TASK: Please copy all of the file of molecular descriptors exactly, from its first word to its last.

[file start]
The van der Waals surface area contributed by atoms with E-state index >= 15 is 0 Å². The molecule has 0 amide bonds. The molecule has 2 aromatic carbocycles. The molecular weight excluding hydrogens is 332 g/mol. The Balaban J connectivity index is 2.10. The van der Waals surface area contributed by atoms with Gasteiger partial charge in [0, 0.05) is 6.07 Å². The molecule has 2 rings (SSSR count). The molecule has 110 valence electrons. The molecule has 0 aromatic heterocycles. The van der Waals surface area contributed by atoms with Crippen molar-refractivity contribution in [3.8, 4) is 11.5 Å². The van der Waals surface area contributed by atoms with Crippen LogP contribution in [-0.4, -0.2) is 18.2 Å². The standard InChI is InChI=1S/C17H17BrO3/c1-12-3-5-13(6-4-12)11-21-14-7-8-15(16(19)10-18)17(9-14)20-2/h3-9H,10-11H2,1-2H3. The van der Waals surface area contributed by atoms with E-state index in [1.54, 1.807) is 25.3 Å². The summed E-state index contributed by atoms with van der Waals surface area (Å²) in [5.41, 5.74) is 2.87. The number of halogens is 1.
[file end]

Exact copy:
The van der Waals surface area contributed by atoms with E-state index >= 15 is 0 Å². The molecule has 0 amide bonds. The molecule has 2 aromatic carbocycles. The molecular weight excluding hydrogens is 332 g/mol. The Balaban J connectivity index is 2.10. The van der Waals surface area contributed by atoms with Gasteiger partial charge in [0, 0.05) is 6.07 Å². The molecule has 2 rings (SSSR count). The molecule has 110 valence electrons. The molecule has 0 aromatic heterocycles. The van der Waals surface area contributed by atoms with Crippen molar-refractivity contribution in [3.8, 4) is 11.5 Å². The van der Waals surface area contributed by atoms with Crippen LogP contribution in [-0.4, -0.2) is 18.2 Å². The standard InChI is InChI=1S/C17H17BrO3/c1-12-3-5-13(6-4-12)11-21-14-7-8-15(16(19)10-18)17(9-14)20-2/h3-9H,10-11H2,1-2H3. The van der Waals surface area contributed by atoms with E-state index in [1.54, 1.807) is 25.3 Å². The summed E-state index contributed by atoms with van der Waals surface area (Å²) in [5.41, 5.74) is 2.87. The number of halogens is 1.